A survey of the conjecture is given by Brightwell (1999).

Partial results[edit]

The 1/3–2/3 conjecture is known to be true for certain special classes of partial orders, including partial orders of width two,[5] partial orders of height two,[6] partial orders with at most 11 elements,[7] partial orders in which each element is incomparable to at most six others,[8] series-parallel partial orders,[9] and semiorders.[10] In the limit as n goes to infinity, the proportion of n-element partial orders that obey the 1/3–2/3 conjecture approaches 100%.[7]

Brightwell, Felsner & Trotter (1995) proved that, for any finite partial order P that is not total, δ(P) ≥ 1/2 − 5/10 ≈ 0.276. Their results improve previous weaker bounds of the same type.[11] They use the probabilistic interpretation of δ(P) to extend its definition to certain infinite partial orders; in that context, they show that their bounds are optimal, in that there exist infinite partial orders with δ(P) = 1/2 − 5/10.


Kahn & Saks (1984) proposed the following application for the problem: suppose one wishes to comparison sort a totally ordered set X, for which some partial order information is already known in the form of a partial order on X. In the worst case, each additional comparison between a pair x and y of elements may yield as little information as possible, by resolving the comparison in a way that leaves as many linear extensions as possible compatible with the comparison result. The 1/3–2/3 conjecture states that, at each step, one may choose a comparison to perform that reduces the remaining number of linear extensions by a factor of 2/3; therefore, if there are E linear extensions of the partial order given by the initial information, the sorting problem can be completed in at most log3/2E additional comparisons.

However, this analysis neglects the complexity of selecting the optimal pair x and y to compare. Additionally, it may be possible to sort a partial order using a number of comparisons that is better than this analysis would suggest, because it may not be possible for this worst-case behavior to occur at each step of a sorting algorithm. In this direction, it has been conjectured that logφE comparisons may suffice, where φ denotes the golden ratio.[7]

A closely related class of comparison sorting problems is considered by Fredman (1976), among them the problem of comparison sorting a set X when the sorted order of X is known to lie in some set S of permutations of X. Here S is not necessarily generated as the set of linear extensions of a partial order. Despite this added generality, Fredman shows that X can be sorted using log2|S| + O(|X|) comparisons. This same bound applies as well to the case of partial orders and shows that log2E + O(n) comparisons suffice.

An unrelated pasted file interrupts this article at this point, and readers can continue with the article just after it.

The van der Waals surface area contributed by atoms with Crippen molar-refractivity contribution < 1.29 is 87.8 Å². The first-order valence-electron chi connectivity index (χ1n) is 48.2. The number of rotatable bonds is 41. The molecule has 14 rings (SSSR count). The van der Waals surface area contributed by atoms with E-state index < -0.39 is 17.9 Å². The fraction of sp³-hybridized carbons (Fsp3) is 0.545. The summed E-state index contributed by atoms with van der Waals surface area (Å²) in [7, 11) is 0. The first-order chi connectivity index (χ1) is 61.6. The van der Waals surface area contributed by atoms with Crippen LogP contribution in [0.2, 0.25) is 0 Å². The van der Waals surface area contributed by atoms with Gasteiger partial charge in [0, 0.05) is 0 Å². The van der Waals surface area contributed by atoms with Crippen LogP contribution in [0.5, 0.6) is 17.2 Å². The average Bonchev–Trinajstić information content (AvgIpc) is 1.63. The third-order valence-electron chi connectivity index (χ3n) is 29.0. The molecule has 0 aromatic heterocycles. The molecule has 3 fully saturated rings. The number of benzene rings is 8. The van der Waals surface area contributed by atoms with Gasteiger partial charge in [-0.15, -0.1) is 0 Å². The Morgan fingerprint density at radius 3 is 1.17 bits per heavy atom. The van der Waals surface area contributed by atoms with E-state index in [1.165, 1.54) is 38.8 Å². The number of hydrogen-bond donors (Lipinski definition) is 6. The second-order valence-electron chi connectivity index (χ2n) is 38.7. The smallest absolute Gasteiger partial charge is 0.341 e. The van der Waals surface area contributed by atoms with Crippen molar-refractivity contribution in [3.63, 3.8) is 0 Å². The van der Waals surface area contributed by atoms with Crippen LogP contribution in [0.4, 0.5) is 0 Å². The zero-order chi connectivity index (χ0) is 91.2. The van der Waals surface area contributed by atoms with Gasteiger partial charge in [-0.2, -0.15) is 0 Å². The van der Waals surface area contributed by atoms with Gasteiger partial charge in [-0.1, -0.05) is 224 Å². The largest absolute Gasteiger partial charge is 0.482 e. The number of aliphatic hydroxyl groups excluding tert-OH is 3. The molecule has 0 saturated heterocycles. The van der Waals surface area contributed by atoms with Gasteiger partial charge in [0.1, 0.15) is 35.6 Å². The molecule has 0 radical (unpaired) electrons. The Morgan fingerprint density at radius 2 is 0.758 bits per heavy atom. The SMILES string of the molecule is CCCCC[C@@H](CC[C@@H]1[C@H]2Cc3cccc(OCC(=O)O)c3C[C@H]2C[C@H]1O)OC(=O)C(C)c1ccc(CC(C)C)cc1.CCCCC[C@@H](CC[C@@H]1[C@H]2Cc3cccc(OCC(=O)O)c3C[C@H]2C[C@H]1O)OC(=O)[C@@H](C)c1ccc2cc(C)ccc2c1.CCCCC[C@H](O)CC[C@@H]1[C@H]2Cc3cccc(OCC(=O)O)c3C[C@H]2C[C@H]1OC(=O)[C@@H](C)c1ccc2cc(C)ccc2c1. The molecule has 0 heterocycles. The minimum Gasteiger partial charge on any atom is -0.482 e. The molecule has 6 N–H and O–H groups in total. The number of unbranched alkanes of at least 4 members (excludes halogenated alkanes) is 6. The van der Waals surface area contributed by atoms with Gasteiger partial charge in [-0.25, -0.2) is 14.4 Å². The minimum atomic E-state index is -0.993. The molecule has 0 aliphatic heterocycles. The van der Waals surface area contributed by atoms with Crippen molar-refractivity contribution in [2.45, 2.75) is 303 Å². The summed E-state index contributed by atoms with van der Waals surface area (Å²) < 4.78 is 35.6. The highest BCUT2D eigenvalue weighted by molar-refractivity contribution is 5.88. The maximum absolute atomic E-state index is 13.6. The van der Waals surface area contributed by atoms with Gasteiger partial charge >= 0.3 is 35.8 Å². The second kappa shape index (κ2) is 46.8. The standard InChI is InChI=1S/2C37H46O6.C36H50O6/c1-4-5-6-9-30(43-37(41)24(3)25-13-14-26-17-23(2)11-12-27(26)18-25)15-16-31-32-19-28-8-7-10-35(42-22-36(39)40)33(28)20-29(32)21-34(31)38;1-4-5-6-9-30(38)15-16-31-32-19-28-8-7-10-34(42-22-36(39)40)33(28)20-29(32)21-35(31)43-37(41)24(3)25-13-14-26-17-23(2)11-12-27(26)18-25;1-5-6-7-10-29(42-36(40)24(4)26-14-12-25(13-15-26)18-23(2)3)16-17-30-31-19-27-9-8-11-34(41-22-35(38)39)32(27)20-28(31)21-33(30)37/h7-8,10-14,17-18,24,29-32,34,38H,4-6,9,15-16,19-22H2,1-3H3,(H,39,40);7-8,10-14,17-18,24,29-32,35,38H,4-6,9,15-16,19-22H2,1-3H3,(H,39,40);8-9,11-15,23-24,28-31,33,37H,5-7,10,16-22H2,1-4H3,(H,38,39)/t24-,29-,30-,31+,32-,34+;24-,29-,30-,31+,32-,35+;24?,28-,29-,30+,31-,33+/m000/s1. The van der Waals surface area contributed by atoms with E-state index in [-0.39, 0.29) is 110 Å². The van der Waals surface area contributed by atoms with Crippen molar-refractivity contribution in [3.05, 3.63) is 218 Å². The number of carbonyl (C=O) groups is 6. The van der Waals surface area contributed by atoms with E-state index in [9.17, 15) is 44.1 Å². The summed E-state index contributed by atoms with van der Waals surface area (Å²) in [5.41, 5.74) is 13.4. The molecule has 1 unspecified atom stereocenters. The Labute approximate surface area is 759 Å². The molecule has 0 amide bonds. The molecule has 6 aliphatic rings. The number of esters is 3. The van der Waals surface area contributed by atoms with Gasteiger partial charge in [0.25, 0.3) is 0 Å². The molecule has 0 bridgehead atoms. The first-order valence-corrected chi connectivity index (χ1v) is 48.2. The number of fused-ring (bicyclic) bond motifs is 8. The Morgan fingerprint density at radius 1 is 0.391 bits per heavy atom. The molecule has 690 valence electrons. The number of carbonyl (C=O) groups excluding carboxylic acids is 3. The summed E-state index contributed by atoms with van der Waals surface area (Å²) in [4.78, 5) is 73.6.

Generalizations and related results[edit]

Kahn & Saks (1984) conjectured that, in the limit as w tends to infinity, the value of δ(P) for partially ordered sets of width w should tend to 1/2. In particular, they expect that only partially ordered sets of width two can achieve the worst case value δ(P) = 1/3, and Aigner (1985) stated this explicitly as a conjecture. The smallest known value of δ(P) for posets of width three is 14/39,[12] and computer searches have shown that no smaller value is possible for width-3 posets with nine or fewer elements.[6]

Marcin Peczarski[7][8] has formulated a "gold partition conjecture" stating that in each partial order that is not a total order one can find two consecutive comparisons such that, if ti denotes the number of linear extensions remaining after i of the comparisons have been made, then (in each of the four possible outcomes of the comparisons) t0t1 + t2. If this conjecture is true, it would imply the 1/3–2/3 conjecture: the first of the two comparisons must be between a pair that splits the remaining comparisons by at worst a 1/3–2/3 ratio. The gold partition conjecture would also imply that a partial order with E linear extensions can be sorted in at most logφE comparisons; the name of the conjecture is derived from this connection with the golden ratio.

It is #P-complete, given a finite partial order P and a pair of elements x and y, to calculate the proportion of the linear extensions of P that place x earlier than y.[13]